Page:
The interface created at Sun used the lseek() system call, which is normally used to change the read/write position within a file. If the SEEK_HOLE option is provided to lseek(), the offset will be moved to the beginning of the first hole which starts after the specified position. The SEEK_DATA option, instead, moves to the beginning of the first non-hole region which starts after the given position. A "hole," in this case, is defined as a range of zeroes which need not correspond to blocks which have actually been omitted from the file, though in practice it almost certainly will. Filesystems are not required to know about or report holes; SEEK_HOLE is an optimization, not a means for producing a 100% accurate map of every range of zeroes in the file.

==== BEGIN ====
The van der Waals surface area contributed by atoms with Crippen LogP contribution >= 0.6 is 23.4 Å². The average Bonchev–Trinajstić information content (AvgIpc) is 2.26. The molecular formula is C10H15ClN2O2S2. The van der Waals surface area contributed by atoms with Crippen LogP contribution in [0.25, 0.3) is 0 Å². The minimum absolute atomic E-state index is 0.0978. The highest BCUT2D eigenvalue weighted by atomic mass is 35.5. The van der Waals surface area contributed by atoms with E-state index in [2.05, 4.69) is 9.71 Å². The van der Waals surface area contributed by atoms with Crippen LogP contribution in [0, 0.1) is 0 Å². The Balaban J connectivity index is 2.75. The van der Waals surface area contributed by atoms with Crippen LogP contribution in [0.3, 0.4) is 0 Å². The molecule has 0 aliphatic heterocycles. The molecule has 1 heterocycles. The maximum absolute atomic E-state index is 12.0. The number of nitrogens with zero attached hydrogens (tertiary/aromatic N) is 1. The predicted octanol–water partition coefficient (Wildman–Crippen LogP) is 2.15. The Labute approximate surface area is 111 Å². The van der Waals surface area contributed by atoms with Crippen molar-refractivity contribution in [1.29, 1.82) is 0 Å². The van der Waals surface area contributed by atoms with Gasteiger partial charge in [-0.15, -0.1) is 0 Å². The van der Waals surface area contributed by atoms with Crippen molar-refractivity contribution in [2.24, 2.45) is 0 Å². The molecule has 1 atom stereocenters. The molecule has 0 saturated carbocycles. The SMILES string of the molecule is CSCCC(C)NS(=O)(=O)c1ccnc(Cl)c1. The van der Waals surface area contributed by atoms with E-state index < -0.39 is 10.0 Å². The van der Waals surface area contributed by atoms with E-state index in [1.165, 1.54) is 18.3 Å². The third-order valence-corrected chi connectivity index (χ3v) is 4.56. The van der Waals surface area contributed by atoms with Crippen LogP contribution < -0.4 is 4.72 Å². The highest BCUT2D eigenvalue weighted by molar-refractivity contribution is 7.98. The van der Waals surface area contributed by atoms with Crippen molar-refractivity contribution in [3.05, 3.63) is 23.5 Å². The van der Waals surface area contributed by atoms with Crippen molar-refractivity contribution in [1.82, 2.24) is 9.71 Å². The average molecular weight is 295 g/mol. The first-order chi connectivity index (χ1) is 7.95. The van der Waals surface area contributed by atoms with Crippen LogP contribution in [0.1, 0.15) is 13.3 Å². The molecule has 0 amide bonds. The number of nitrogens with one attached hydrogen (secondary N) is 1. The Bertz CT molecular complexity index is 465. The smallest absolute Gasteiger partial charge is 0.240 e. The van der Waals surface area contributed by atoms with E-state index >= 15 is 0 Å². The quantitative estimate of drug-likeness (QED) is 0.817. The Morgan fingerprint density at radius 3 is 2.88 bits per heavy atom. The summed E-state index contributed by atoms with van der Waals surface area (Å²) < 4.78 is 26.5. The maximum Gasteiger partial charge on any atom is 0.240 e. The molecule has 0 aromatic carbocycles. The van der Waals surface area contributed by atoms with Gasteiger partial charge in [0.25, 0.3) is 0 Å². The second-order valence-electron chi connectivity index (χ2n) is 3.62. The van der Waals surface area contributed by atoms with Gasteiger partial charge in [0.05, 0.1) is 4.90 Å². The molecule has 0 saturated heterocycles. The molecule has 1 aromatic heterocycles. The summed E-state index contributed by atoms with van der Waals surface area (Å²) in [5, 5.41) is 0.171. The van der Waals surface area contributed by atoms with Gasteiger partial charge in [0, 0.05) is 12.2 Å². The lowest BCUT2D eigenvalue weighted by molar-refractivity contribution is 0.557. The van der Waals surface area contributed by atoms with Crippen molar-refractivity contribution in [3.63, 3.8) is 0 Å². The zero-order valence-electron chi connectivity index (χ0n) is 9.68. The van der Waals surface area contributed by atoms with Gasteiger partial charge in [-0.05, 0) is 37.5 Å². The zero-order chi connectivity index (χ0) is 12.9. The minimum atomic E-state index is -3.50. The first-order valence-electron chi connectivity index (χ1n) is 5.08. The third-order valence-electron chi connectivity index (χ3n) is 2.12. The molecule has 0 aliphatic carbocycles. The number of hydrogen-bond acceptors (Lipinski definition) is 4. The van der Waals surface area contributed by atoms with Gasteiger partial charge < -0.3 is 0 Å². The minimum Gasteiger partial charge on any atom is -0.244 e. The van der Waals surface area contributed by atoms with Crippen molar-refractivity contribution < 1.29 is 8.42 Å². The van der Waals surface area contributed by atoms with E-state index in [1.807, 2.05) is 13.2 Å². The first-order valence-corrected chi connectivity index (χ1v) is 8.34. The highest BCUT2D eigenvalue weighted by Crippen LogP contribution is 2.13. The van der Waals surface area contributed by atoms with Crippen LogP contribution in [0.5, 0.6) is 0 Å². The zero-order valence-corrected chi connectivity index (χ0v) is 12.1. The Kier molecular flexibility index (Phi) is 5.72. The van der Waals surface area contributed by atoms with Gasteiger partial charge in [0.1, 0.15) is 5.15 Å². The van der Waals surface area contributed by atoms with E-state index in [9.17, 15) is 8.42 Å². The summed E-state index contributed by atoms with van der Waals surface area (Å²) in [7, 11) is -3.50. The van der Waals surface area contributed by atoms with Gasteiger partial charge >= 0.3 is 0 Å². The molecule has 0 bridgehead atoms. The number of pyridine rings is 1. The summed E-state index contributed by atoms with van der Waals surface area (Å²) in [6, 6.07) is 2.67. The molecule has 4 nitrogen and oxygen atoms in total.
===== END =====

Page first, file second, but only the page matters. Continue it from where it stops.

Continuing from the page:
note specifically: A "hole," in this case, is defined as a range of zeroes which need not correspond to blocks which have actually been omitted from the file
so this seems to be implying that this isn't just reporting what holes currently exist, but holes that could potentially exist, even if they haven't been punched out yet. at that point the question of what should be reported arises.
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